- Airlines and other travel industry groups are pushing the Biden administration to drop Covid testing requirements for inbound international air travelers.
- The testing requirements were first ordered by the Trump administration days before Biden took office.
Airlines and other travel industry groups asked the Biden administration on Wednesday to drop Covid test requirements for vaccinated passengers before U.S.-bound flights, a bid to invigorate the sluggish recovery in international travel.
"Doing so is justified by the pervasiveness of COVID cases in all 50 states, increased immunity and higher vaccination rates as well as new treatments," said an industry letter to White House coronavirus response coordinator Jeffrey Zients, which was seen by CNBC. "Removing the requirement will greatly support the recovery of travel and aviation in the United States and globally without increasing the spread of COVID-19 and its variants."
The letter was signed by Airlines for America, a lobbying group that represents Delta, American, United, Southwest and others, along with more than two dozen other industry associations representing airlines, hotels, airports and aircraft manufacturers.
The Trump administration in January 2021 established a policy requiring inbound air travelers, including U.S. citizens, to show proof of a negative Covid test taken within three days of departure.
The Biden administration in December tightened rules to require travelers to show tests taken within one day of departure after omicron cases surged. That change came a month after the U.S. ended a broad travel ban on visitors from Europe, China, Brazil, India and the U.K.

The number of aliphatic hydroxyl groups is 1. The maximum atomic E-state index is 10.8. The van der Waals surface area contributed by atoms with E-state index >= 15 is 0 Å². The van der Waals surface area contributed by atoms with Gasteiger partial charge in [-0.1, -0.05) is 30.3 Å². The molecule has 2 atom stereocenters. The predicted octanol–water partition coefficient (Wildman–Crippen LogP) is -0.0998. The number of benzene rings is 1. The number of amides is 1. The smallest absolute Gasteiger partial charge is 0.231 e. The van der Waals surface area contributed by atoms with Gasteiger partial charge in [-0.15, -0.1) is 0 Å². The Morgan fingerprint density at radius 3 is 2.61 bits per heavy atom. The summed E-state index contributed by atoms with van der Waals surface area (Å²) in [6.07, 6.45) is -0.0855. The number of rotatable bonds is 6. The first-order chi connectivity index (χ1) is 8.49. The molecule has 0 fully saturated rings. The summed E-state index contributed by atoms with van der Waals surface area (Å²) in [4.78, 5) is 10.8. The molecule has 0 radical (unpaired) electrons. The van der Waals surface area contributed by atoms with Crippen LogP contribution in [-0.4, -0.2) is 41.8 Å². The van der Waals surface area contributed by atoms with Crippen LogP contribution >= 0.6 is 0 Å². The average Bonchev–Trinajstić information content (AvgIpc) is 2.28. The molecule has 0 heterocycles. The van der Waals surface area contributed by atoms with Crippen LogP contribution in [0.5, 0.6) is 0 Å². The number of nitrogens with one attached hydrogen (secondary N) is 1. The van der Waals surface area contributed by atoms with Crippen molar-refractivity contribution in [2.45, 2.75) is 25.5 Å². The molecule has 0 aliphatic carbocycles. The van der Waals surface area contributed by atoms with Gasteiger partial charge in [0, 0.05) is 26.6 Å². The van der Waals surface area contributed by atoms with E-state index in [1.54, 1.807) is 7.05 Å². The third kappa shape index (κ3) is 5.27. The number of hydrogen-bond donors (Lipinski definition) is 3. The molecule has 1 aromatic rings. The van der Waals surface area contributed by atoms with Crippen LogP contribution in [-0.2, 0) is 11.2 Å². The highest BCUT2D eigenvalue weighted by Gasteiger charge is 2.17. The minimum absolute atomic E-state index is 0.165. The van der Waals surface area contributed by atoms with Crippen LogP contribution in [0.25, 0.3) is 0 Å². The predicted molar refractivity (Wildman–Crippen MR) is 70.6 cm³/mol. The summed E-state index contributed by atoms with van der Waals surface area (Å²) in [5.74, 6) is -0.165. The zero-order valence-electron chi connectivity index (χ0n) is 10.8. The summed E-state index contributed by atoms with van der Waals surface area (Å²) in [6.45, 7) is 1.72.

International travel demand, however, continues to lag domestic leisure, which helped airlines recover from record losses in 2020.
The groups argued in their letter that testing requirements for vaccinated individuals are too onerous and deter travel. The U.K., starting Feb. 11, will drop its Covid testing requirement for vaccinated arrivals.
International inbound air travel won't likely recover to pre-pandemic levels until 2024, Roger Dow, president and CEO of the U.S. Travel Association, an industry group, said during a call with reporters earlier Wednesday. That is "leaving a tremendous amount of ground to make up."
Throughout the pandemic, airlines and travel groups have repeatedly pressed both the Trump and Biden administrations to loosen restrictions that they have said prolonged a slump in long-haul international travel.
European countries began lifting entry bans on visitors from the U.S. and other countries last spring, a move that wasn't followed by the U.S. until November.
The White House didn't immediately comment on the letter.